“Chonda Pierce: Stand-Up for Families.” The show is a family- friendly comedy series designed to encourage entire fam- ilies to watch television together. Pierce got her start working at Opryland Theme Park in Nashville where she per- formed as “Grand Ole Opry” star Minnie Pearl. Pierce recalls being a terrible danc- er and being told by her boss to “find a new talent.” In order to keep her job, she memorized three pages of jokes and went on to impersonate Minnie Pearl for six years. After deciding to pursue com- edy full time, she recorded “Second Row, Piano Side,” a collection drawing materi- al from her childhood growing up as the daughter of a preacher in South Carolina. Pierce’s material resonated with people from all walks of life, and she credits her southern upbringing both for her warped sense of humor and her solid roots. From there, Pierce turned her gift of sto- rytelling into a successful comedic ca- reer, selling more comedy DVD’s than any other female comedian. In addition to her 10 successful DVDs to date, she has also authored eight books and ap- pears at venues big and small throughout the United States. Pierce received five Daytime Emmy nominations for her work co-hosting talk show “Aspiring Women” on the Total Living Network and her first television special, “This Ain’t Prettyville!” on the CMT Network. Pierce is a frequent guest on the famed Grand Ole Opry and has served as host of the Inspirational Country Mu- sic Awards and Christian Music Hall of Fame Awards and also co-hosted the GMA Dove Awards in 2012. She has also appeared on "Entertainment Tonight," “The View,” “Fox News Channel,” “Wanda Sykes,” “Hallmark Home and Family” and her comedy is regularly featured on XM and Sirius satellite radio. In 2006, she helped found Branches Re- covery Center in Murfreesboro, TN, which offers counseling and treatment to those with depression, anxiety, addiction, re- gardless of their ability to pay. She has also raised millions of dollars for inter- national relief organizations Compassion
Cheatham County Connection Pierce moved from the Myrtle Beach, SC area to Cheatham County with her family when she was 15. She is a champion of the county and in recent years has per- formed free shows at Cheatham County Central High School for the annual Steak Dinner and Auction. Funds raised are used to enhance the educational experi- ence of all CCCHS students. Pierce is also a talented singer, songwrit- er and musician. Her music can be found on Amazon, iHeart Radio and other on- line music portals. The (RIAA) Recording Industry Associa- tion of America has named Pierce the most awarded female comic in history. She recently starred in an upcoming ma- jor motion picture filmed in Cheatham County.
Emmy®-nominated and best-selling co- median Chonda Pierce , or “the country comic” as Billboard Magazine dubbed her, has been making audiences laugh for more than two decades with her win- ning combination of fierce wit and south- ern charm. A stand-up comedian, televi- sion hostess, author and actress, Pierce has channeled her life experiences into positivity, bringing laughter to audiences around the country. In October 2015, Pierce took her hu- mor to the big screen with her first film “Chonda Pierce: Laughing In The Dark,” based on her personal struggle to over- come depression. “Laughing In The Dark” opened October 27, 2015 to 858 screens. Chonda’s next documentary movie, “Chonda Pierce: Enough” chronicled Chonda’s continuing story of struggle, survival and faith. The film is an uplifting and inspirational answer to the internal and emotional struggles faced by many women. “Enough” opened April 25, 2017 to 1,510 screens. In 2016, Chonda’s stand-up comedy se- ries debuted on the Dove Channel, called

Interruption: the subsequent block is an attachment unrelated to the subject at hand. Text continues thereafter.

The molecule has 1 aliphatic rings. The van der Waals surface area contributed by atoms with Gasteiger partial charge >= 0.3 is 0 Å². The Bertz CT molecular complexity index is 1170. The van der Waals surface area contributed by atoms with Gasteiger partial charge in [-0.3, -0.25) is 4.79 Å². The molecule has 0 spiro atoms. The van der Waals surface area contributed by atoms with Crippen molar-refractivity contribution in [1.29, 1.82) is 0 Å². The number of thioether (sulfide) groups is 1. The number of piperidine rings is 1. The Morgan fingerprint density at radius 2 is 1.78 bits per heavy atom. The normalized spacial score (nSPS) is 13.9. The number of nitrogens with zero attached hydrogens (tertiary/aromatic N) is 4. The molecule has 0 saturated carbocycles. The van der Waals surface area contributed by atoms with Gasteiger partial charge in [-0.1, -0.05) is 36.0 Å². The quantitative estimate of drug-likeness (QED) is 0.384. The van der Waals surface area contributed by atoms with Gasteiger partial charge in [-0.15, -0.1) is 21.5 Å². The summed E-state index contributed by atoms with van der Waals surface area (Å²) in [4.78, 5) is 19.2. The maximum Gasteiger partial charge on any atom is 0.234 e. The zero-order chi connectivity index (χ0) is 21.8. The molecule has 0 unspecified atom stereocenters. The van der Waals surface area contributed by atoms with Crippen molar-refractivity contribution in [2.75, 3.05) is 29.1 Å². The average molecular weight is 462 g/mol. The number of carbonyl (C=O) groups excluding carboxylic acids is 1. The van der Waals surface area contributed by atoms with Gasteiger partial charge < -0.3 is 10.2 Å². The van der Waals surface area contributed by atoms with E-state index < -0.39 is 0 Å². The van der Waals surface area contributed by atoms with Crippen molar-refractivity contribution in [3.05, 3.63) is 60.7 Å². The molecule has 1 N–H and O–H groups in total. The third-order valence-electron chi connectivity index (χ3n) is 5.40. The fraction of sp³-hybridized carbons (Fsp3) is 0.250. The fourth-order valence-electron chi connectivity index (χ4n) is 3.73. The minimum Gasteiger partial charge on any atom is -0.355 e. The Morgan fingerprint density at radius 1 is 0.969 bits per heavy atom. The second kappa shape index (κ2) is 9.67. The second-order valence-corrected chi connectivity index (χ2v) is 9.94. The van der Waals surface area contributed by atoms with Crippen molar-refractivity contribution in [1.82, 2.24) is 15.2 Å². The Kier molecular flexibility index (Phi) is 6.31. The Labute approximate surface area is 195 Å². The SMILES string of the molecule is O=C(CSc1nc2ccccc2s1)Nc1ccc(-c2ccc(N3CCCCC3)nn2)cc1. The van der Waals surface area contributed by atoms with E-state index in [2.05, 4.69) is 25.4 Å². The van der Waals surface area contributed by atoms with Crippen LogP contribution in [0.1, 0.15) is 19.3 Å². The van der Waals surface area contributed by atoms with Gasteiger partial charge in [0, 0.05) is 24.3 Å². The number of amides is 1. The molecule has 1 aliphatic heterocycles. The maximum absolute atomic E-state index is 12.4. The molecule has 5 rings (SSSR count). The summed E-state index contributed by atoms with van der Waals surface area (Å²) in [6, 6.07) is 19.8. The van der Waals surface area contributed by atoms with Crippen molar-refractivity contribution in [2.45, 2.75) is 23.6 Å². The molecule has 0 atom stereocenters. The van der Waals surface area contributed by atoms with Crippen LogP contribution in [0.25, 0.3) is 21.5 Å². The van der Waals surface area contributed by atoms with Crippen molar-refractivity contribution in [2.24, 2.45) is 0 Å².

Chonda Pierce at the Ryman Auditorium Photos courtesy of Chonda Pierce www.Chonda.org
area. In 2019, he was elected council- man to represent Ward 2 of Ashland City. When not performing Greer can be found on his Ashland City farm (Robin Hood Ranch) with his many dogs, hors- es, miniature donkeys, pot belly pigs and tending his beehives. He also en- joys spending time tending his flower and herb gardens.
Gerald Greer has been a member of the Nashville Symphony Orchestra since the beginning of the 1991-1992 season. Previously, he held principal positions with the Savannah Sympho- ny and the Charleston Symphony. He served as Acting Concertmaster of the Nashville Symphony for the inaugural season in Schermerhorn Symphony Center, 2006-2007, and again for the 2010-2011 season. Other Concertmas- ter appointments have been with the Spoleto Festival Orchestra (Charleston, SC); Festival dei Due Mondi (Spoleto, Italy); Solisti Carolina and Amy Grant's "Tennessee Christmas" tour with the Nashville Symphony in 1999 and 2001, where he was a featured soloist for the nationwide tour. Greer graduated from the North Carolina School of the Arts where he was a student of Elaine Lee Richey , winner of the Walter F. Naum- berg Competition in 1958. Greer has appeared as soloist with the Nashville Symphony, The Charleston Symphony and the Savannah Sympho- ny. Locally, he has performed with the Belmont Camerata and in Vanderbilt University's Blair School of Music facul- ty recitals where he was an Adjunct Art- ist Teacher of Violin from 1997-2011.
As a studio musician, Greer has played on multiple GRAMMY award-winning recordings. His discography credits cover a wide range of artists including Amy Grant , Vince Gill , Garth Brooks , Trisha Yearwood , Johnny Mathis , Sheryl Crow , Michael Bublé , Carrie Underwood and Bruce Springsteen .